How Living and Working in Australia Impacts Your US Expat Taxes
With its warm weather, beautiful beaches and laid-back, English-speaking culture, it is no wonder that Australia is such an attractive destination for American expatriates. In addition, one-fifth of the Australian population was born outside the country, and Australia has a points-based residency system that makes it fairly accessible to those with the desired skills and education. However, as an American, don’t forget your country of nationality and rest assured that it hasn’t forgotten you, especially when it comes time to file your annual tax return. This guide will help you understand your tax responsibilities as an American expatriate living in Australia.
If you are a citizen or permanent resident of the United States, then you are obligated to file a tax return with the federal government each year whether you reside in Seattle or Sydney. In addition to the regular income tax return, you could also be required to file an informational return on your assets held in foreign bank accounts. While the US is one of the few governments that taxes the international income of its citizens and permanent residents, it does have special provisions to help protect us from double taxation including:
- The Foreign Earned Income Exclusion, which allows you to decrease your taxable income by the first $91,500 earned as a result of your labors while a resident of a foreign country,
- A foreign tax credit that could allow lower your tax bill on your remaining income by certain amounts paid to a foreign government, and
- A Foreign Housing Exclusion that allows an additional exclusion from income for certain amounts paid for household expenses that occur as a consequence of living abroad.
With proper planning and quality tax preparation, you should be able to take advantage of these and other strategies to minimize or even eliminate your tax bill. Please do note that even if you do not believe that you owe any US income taxes you will, most likely, still be required to file a return. For more information, see US Expat Taxes Explained: An Overview of Our New Series.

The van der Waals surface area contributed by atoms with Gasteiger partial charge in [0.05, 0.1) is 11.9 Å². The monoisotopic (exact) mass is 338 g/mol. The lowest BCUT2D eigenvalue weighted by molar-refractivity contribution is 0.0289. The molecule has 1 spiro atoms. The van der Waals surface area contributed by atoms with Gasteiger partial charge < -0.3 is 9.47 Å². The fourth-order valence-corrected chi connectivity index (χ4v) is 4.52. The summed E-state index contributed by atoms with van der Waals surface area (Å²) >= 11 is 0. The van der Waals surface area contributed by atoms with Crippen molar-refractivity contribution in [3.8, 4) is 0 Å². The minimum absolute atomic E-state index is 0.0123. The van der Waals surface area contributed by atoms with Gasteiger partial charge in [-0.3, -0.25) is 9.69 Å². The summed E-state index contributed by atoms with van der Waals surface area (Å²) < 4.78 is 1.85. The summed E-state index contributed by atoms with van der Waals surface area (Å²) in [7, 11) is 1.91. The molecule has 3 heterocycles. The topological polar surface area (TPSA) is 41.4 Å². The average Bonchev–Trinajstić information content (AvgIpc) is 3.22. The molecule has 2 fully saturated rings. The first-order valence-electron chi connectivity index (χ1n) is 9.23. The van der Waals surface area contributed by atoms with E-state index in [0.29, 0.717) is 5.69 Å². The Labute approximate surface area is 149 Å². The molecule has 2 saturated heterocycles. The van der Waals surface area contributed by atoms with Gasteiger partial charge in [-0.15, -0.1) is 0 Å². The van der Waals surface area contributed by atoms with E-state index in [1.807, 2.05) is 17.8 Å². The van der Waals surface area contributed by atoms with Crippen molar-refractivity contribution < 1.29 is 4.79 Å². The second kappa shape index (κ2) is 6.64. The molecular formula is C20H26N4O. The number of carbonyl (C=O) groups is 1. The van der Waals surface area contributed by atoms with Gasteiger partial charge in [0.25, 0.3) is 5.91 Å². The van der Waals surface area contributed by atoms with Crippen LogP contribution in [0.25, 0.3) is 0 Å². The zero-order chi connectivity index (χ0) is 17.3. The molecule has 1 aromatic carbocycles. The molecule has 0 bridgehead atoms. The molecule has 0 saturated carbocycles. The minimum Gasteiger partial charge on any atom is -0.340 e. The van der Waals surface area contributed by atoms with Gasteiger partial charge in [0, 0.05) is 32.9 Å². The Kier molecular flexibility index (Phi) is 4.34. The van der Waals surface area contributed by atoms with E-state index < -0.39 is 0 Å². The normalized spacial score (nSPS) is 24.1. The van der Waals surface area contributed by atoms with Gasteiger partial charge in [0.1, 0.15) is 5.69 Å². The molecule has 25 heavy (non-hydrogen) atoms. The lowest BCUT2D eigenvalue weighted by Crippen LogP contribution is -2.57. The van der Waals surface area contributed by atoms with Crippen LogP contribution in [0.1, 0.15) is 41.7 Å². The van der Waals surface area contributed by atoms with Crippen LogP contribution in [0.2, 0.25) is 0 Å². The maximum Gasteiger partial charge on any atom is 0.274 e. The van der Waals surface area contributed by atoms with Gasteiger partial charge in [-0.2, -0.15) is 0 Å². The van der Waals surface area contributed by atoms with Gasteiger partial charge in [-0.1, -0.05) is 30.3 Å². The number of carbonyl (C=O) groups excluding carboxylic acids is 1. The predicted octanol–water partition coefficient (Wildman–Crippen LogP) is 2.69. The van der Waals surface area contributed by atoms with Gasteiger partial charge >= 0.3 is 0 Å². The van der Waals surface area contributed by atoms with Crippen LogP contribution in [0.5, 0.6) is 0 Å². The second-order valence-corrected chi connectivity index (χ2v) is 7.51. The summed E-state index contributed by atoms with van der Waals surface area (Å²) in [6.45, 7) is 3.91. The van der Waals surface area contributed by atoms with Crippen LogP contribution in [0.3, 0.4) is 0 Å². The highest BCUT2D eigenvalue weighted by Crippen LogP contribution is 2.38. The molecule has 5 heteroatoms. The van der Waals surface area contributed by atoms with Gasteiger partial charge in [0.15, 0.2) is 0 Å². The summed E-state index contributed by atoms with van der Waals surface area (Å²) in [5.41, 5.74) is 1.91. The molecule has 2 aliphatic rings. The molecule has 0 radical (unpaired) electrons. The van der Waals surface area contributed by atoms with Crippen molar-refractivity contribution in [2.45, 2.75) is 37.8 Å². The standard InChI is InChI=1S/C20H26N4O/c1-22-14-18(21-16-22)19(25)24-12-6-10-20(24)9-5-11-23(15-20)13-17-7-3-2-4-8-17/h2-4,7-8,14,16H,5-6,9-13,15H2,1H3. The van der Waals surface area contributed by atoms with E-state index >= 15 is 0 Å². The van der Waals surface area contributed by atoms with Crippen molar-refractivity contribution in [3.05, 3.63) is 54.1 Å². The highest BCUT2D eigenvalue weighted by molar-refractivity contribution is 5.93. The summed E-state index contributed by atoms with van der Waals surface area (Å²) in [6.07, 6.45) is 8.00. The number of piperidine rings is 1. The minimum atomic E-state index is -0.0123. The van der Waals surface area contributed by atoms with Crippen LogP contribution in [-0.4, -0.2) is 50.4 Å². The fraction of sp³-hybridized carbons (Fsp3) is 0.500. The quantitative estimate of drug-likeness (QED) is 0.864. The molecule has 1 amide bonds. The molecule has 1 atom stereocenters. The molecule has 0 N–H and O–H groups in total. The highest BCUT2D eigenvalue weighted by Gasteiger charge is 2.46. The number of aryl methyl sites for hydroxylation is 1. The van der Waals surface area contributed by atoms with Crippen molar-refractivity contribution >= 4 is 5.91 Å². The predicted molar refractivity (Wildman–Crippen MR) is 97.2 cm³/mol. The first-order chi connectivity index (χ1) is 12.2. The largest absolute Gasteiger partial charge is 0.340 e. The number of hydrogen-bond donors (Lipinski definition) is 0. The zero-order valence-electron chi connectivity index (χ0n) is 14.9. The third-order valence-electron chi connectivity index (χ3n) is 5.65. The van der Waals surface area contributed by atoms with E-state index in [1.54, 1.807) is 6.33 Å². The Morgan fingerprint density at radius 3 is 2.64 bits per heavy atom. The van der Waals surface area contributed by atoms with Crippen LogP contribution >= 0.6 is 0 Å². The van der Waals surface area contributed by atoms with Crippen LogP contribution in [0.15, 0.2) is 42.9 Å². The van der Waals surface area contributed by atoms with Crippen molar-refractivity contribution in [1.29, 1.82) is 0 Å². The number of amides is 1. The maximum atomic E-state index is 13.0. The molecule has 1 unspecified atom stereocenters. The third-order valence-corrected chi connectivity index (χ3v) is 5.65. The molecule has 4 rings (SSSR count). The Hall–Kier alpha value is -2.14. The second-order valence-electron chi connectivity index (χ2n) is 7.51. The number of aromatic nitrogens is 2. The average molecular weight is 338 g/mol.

Australian Income Tax Rates
Australia, like the US, has a tax system that is both graduated and progressive. This means that as your income goes up, the tax rate on every additional dollar of income rises with it. Note that in Australia the tax tables for residents and non-residents are different. The definition of a resident for tax purposes could be different from the definition for residency purposes. In general, if you are a resident if you reside in Australia and are living there permanently. If you have lived and worked continually in Australia for more than six months and continue to live in the country, then you will be considered a resident unless you can prove otherwise. The rates for residents for the 2011-2012 financial year, as taken from the Australian Taxation Office, are as follows:
In addition, there is a 1.5% Medicare levy.
How Foreign Residents of Australia are Taxed
If you are not an Australian resident for tax purposes, then you are subject to the special rates below. Generally, if you have earned income (from employment or self-employment) in Australia and do not qualify as a resident then you are considered a foreign resident.
Australian Tax Due Date
You must file (“lodge”) your Australian tax return by October 31. If you hire a registered tax agent, then you must have registered as a client with them by that date. Australia has a financial year that begins July 1 and ends June 30 the following year. This is important, as you will have to convert your income to a calendar year in order to file your US income tax return.
Australia’s Social Security Agreement with the United States